Frontiers in Biochar: Supporting Microbial soil carbon sequestration

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ARTi
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Biochar enhances soil health and reduces atmospheric CO2 levels. It can also be a friend to soil microbes, enhancing carbon sequestration in agroecosystems, contributing to climate change mitigation and sustainable agriculture.

Regardless of what else might be in discussion, the quest for reliable and viable carbon sequestration is one of the defining pursuits of our time. One major area where this is going on is in sustainable agriculture. While this is a big topic that encompasses many subtopics, we will take a look at just one territory where biochar can make a compelling and positive impact. It is in the integration of biochar with soil microbial communities to enhance soil carbon sequestration. Biochar, a stable form of carbon-rich material produced from organic matter, not only improves soil health but also offers a promising avenue for reducing atmospheric CO2 levels. This synergy between biochar and soil microbes, including beneficial bacteria, mycorrhizal fungi, and microalgae, plays a crucial role in capturing and storing carbon in the soil. By understanding and leveraging these microbial mechanisms, we can enhance the capacity of agroecosystems to sequester carbon, thus contributing to climate change mitigation and sustainable agriculture.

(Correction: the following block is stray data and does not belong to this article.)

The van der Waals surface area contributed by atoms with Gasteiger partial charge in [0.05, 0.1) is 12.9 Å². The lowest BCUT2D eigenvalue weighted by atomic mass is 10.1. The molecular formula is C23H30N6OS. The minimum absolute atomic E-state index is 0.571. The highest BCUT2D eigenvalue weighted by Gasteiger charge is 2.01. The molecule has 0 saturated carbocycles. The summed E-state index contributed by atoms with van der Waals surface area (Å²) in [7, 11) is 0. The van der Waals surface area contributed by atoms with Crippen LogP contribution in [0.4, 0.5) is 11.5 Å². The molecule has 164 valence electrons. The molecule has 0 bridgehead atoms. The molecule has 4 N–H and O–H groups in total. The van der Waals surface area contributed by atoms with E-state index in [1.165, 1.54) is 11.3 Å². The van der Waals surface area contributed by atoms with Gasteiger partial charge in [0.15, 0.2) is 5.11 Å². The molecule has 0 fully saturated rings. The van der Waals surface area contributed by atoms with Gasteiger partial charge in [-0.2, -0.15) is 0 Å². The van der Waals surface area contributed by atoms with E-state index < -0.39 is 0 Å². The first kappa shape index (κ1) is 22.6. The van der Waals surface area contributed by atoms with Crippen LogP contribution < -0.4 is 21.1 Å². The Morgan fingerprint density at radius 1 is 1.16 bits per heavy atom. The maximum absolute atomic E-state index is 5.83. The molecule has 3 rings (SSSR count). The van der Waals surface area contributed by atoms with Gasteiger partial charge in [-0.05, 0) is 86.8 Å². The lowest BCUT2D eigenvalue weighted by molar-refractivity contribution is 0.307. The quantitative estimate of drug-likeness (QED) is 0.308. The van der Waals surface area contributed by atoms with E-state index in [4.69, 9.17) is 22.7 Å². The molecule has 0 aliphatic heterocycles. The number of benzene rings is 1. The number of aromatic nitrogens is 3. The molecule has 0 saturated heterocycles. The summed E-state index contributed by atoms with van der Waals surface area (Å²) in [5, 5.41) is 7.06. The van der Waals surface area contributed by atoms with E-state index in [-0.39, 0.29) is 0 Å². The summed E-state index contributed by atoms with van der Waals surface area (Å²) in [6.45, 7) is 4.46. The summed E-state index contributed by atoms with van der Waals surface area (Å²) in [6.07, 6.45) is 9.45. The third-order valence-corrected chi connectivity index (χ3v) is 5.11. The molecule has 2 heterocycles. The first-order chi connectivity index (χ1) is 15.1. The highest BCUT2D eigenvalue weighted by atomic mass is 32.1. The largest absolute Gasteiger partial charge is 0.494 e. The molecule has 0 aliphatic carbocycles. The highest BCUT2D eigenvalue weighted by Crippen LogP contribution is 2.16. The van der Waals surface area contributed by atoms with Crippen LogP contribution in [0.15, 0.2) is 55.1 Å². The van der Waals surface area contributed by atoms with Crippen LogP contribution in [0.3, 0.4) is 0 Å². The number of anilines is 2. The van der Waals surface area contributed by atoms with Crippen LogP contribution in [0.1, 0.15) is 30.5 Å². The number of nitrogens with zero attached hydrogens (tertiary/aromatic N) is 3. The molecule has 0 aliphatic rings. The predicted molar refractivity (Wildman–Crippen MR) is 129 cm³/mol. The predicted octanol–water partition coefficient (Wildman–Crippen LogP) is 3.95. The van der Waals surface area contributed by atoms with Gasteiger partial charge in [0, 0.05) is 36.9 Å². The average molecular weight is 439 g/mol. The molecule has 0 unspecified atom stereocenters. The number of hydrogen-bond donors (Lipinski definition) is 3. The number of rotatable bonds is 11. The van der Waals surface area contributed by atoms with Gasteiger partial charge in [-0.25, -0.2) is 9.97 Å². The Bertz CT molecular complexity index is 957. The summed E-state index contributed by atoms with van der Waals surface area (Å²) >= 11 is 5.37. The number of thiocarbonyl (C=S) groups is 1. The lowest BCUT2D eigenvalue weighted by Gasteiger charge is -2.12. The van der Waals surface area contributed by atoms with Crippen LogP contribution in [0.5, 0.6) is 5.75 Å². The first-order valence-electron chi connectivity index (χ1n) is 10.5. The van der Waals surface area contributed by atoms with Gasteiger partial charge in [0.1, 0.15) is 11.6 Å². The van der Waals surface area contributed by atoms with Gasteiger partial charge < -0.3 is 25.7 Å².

Agroecosystems could aid in carbon sequestration by capturing and storing atmospheric CO2 through various biological processes. Plants absorb CO2 during photosynthesis and transfer it to the soil via roots and organic matter, where it can be stored as soil organic carbon. This is also one of the fundamentals of biochar where residual plant matter can be turned to carbon and then to soil carbon as well. Practices such as cover cropping, reduced tillage, and the application of organic amendments like compost and biochar can further enhance the sequestration process. By maintaining healthy soil and promoting diverse plant and microbial communities, agroecosystems can significantly mitigate greenhouse gas emissions, contributing to climate change mitigation and sustainable agriculture. 

 

Magnified view of biochar detailing its intricate porous structure that enhances soil aeration, water retention and providing safe havens for microbes.

 

The combined impacts of biochar and soil microorganisms create a potent combination for increasing soil carbon sequestration. Biochar creates a stable, carbon-rich environment for a wide variety of microbial species, including beneficial bacteria, mycorrhizal fungi, and microalgae. These bacteria, in turn, help to break down organic matter, stabilize soil aggregates, and facilitate the shift of carbon to a more stable form. Biochar’s porous structure improves soil aeration and water retention, which promotes microbial activity and nutrient cycling. This synergy not only enhances soil health and fertility but also considerably boosts the soil’s potential to trap and store carbon, making it a promising method for reducing climate change and supporting sustainable agriculture practices. Microorganisms like fungi and bacteria are crucial in forming micro and macro aggregates in soil by binding soil particles with their secretions and biomass. Studies have shown that soil microbial communities influence soil carbon storage by contributing to soil aggregation. Fungi, arbuscular mycorrhizal fungi, and bacteria play key roles in this process. (Mason A.R.G.et al, 2023)